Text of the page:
Diet Advice, and Change in Body Weight and CVD Risk

Study Questions:

Does dietary advice and providing food improve body weight and cardiovascular disease (CVD) risk factors?


This was a randomized controlled trial of healthy overweight adults (209 men and 710 women), with a mean age 44.7 years, and body mass index (BMI) of 32.4 kg/m2. Randomization occurred between November 2005 and August 2009. The control group received Health Canada’s food guide advice (n = 486). The intervention groups received: 1) dietary advice consistent with both Dietary Approaches to Stop Hypertension (DASH) and dietary portfolio principles (n = 145), 2) weekly food provision reflecting this advice (n = 148), or 3) food delivery plus advice (n = 140). Interventions lasted 6 months with 12-month follow-up. Semiquantitative food frequency questionnaires and fasting blood, anthropometric, and blood pressure measures were obtained at baseline, 6 months, and 18 months.


A total of 919 participants were enrolled and randomized to one of four arms. Both the intervention arms and the control arm demonstrated reductions in body weight (-0.8 to -1.2 kg), and waist circumference (-1.1 to -1.9 cm). Retention of participants was higher among the arms in which food was provided compared with the arms in which food was not provided (p < 0.001). Significant reductions in diastolic blood pressure and mean arterial blood pressure were observed in the control group only. Although small reductions in the Framingham coronary heart disease risk score were observed for all four groups, the within-group changes were not statistically significant.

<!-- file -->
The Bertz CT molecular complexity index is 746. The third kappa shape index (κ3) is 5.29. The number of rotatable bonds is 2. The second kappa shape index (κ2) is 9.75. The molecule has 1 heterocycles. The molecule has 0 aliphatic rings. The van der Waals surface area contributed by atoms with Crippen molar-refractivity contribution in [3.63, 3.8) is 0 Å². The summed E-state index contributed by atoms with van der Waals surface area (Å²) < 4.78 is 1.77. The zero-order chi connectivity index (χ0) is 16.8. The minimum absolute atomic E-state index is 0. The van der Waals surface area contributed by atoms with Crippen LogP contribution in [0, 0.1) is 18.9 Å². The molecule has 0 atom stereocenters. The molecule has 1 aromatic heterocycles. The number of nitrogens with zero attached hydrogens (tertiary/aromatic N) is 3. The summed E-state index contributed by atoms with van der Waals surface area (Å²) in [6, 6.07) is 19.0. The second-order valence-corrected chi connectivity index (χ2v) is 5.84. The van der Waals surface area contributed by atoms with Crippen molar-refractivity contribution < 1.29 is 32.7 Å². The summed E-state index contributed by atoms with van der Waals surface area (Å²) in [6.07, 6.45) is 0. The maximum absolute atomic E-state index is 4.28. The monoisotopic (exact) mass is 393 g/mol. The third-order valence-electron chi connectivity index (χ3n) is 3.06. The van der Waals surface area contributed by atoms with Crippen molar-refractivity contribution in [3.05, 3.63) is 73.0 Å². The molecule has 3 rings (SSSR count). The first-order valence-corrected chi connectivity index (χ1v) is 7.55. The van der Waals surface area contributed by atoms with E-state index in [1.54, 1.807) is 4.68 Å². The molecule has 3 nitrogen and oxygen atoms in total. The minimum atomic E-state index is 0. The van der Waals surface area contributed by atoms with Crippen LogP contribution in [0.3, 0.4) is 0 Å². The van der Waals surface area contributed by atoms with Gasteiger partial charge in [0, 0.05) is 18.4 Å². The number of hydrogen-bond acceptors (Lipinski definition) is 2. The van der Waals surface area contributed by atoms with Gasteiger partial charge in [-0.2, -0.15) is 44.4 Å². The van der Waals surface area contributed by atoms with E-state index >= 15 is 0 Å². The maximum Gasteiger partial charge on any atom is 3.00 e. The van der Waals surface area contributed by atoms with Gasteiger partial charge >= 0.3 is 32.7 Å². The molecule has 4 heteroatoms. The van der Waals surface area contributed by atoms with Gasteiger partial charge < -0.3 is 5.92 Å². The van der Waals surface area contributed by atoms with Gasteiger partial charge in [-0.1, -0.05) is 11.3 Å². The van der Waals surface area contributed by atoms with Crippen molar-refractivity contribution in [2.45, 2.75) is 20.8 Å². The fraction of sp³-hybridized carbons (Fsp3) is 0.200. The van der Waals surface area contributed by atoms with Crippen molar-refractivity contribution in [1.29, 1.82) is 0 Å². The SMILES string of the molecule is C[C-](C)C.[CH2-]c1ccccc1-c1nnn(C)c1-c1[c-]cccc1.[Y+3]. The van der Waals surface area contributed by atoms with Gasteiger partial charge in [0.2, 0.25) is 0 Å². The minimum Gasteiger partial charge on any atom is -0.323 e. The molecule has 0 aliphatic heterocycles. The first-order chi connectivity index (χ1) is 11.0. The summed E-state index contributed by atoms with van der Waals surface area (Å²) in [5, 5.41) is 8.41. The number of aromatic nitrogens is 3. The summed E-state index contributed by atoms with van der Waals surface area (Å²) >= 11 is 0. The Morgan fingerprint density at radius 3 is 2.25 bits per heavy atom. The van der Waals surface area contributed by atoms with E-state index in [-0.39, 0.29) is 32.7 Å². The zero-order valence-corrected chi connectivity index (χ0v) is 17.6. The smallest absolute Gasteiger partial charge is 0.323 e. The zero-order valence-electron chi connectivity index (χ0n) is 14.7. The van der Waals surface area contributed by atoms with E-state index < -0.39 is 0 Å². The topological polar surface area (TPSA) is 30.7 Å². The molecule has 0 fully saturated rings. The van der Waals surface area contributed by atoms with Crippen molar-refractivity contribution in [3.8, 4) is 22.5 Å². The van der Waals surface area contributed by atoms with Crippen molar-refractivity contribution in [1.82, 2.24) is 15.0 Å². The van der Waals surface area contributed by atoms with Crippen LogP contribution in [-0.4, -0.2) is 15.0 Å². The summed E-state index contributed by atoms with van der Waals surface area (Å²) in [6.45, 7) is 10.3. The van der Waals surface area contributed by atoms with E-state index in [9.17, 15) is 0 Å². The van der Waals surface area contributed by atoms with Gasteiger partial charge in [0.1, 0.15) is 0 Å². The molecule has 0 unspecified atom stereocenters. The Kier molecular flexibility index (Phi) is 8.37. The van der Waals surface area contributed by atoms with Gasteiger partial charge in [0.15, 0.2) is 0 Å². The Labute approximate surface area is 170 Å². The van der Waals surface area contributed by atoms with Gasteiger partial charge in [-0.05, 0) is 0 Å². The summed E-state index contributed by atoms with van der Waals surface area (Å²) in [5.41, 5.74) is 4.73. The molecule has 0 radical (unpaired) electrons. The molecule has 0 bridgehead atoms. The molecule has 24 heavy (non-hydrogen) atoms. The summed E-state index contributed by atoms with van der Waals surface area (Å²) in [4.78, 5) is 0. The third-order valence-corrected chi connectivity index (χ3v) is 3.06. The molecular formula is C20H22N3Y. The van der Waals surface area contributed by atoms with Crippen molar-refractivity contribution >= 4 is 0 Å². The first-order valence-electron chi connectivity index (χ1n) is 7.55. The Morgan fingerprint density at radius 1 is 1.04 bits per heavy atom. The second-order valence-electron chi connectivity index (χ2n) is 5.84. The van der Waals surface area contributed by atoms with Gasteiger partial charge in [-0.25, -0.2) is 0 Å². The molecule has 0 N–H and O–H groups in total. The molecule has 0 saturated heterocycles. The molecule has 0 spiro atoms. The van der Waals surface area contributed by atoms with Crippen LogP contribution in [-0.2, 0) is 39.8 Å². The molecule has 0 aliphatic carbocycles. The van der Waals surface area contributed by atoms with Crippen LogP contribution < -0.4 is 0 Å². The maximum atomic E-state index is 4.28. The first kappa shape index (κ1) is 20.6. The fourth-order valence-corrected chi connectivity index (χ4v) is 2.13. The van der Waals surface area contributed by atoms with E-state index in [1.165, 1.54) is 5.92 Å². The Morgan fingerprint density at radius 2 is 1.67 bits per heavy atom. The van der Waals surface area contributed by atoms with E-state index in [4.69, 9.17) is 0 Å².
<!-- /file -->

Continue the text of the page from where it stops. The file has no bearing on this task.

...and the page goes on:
The authors concluded that provision of foods increased retention, but only modestly increased intake of recommended foods. Current dietary recommendations showed small overall benefits in coronary heart disease risk factors. Additional dietary strategies to maximize these benefits are required.


This study demonstrated the challenges of conducting a clinical study of dietary interventions. Understanding factors related to participants who responded or did not respond will assist the investigators in future research.

Clinical Topics: Prevention, Diet, Hypertension

Keywords: Blood Pressure, Body Mass Index, Body Weight, Coronary Disease, Diet, Hypertension, Overweight, Primary Prevention, Risk Factors, Waist Circumference, Weight Loss

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